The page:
Nguyễn Văn Thiệu was the president of South Vietnam from 1965 to 1975. He was a general in the Army of the Republic of Vietnam, became head of a military junta, president after winning a scheduled election, he established rule over South Vietnam until he resigned and left the nation a few days before the fall of Saigon and the ultimate North Vietnamese victory. Nguyễn Văn Thiệu was born on 5 April 1923 in Phan Rang in the South Central Coast region of Vietnam. Thiệu was a descendent of the Tran Dinh dynasty of Annamese nobles, he joined the communist-dominated Việt Minh of Hồ Chí Minh but quit after a year and joined the Vietnamese National Army of the French-backed State of Vietnam. He rose up the ranks and, in 1954, led a battalion in expelling the communists from his native village. Following the withdrawal of the French, the VNA became the ARVN and Thiệu was the head of the Vietnamese National Military Academy for four years before becoming a division commander and colonel. In November 1960, he helped put down a coup attempt against President Ngô Đình Diệm.
During this time, he converted to Roman Catholicism and joined the regime's secret Cần Lao Party. Despite this, Thiệu agreed to join the coup against Ngô Đình Diệm in November 1963 in the midst of the Buddhist crisis, leading the siege on Gia Long Palace. Diệm was captured and executed and Thiệu made a general. Following Diệm's death, there were several short-lived juntas. Thiệu moved up the ranks of the junta by adopting a cautious approach while other officers around him defeated and sidelined one another. In 1965, stability came to South Vietnam when he became the figurehead head of state, while Air Marshall Nguyễn Cao Kỳ became prime minister, leading a junta that ended the cycle of coups with two years of continuity, although the men were rivals. In 1967, a transition to elected government was scheduled. To allow the two to work together, their fellow officers had agreed to have a military body controlled by Kỳ shape policy behind the scenes; the opposition claims that the election was rigged, though an article in Time magazine from 1967 quotes South Vietnamese citizens saying that they thought the election was more fair than any under Diệm.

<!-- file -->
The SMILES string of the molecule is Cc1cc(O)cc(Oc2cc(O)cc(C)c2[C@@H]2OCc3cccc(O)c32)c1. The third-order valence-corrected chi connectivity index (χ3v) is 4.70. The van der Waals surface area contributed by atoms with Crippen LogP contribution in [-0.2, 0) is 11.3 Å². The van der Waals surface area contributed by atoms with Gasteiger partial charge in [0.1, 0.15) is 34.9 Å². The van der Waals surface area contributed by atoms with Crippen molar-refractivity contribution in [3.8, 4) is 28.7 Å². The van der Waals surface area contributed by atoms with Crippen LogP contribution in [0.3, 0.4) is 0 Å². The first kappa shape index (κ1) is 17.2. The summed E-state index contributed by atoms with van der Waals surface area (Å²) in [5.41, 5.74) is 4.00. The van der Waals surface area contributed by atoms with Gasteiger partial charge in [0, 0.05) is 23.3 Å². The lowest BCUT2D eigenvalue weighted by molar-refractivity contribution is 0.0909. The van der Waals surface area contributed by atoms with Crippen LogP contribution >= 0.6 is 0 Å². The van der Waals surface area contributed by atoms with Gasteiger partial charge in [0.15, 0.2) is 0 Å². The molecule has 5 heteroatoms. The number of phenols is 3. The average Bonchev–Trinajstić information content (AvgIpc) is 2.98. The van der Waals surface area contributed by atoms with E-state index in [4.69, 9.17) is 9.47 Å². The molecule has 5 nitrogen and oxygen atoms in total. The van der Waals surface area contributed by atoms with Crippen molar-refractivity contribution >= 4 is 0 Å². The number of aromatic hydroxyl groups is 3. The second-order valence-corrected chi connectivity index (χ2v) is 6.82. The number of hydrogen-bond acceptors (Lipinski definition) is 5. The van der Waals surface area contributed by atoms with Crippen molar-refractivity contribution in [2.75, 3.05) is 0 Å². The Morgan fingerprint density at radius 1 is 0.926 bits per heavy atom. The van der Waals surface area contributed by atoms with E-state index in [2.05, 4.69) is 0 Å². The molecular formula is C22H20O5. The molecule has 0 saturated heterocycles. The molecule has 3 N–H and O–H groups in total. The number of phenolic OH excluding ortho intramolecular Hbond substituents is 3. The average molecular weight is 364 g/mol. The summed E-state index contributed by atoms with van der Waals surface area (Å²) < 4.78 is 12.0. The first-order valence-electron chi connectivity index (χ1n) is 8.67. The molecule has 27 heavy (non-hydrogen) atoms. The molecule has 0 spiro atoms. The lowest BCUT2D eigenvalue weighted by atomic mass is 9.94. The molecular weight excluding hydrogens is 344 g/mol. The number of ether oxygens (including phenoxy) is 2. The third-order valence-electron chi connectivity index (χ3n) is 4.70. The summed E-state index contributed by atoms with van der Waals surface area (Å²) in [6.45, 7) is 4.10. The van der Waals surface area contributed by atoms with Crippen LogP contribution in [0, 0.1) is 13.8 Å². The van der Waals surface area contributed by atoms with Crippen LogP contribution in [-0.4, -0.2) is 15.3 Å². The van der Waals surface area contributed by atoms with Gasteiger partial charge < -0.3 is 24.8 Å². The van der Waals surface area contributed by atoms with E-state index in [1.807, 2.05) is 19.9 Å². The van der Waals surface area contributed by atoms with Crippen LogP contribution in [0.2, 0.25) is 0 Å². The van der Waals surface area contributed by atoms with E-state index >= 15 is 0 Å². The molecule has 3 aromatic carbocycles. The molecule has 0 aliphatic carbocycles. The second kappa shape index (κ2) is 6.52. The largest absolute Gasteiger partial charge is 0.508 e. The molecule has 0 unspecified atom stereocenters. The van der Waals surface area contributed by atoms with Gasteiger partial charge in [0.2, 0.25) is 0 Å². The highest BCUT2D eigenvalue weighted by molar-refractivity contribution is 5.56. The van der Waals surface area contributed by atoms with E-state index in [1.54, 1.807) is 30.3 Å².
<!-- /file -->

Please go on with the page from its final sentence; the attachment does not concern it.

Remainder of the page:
Leadership tensions became evident, Thiệu prevailed, sidelining Kỳ supporters from key military and cabinet posts. Thiệu passed legislation to restrict candidacy eligibility for the 1971 election, banning all would-be opponents, while the rest withdrew as it was obvious that the poll would be a sham. During his rule, Thiệu was accused of turning a blind eye to and indulging in corruption, appointing loyalists rather than competent officers to lead ARVN units. In 1968, he was caught out by the Tết Offensive due to complacency, during the 1971 Operation Lam Sơn 719 and the communists' Easter Offensive, the I Corps in the north of the country was under the command of his confidant, Hoàng Xuân Lãm, whose incompetence led to heavy defeats until Thiệu replaced him with Ngô Quang Trưởng. After the signing of the Paris Peace Accords—which Thiệu opposed—and the American withdrawal, South Vietnam resisted the communists for another two years until the communists' final push for victory, which saw the South invaded by the entire North Vietnamese Army.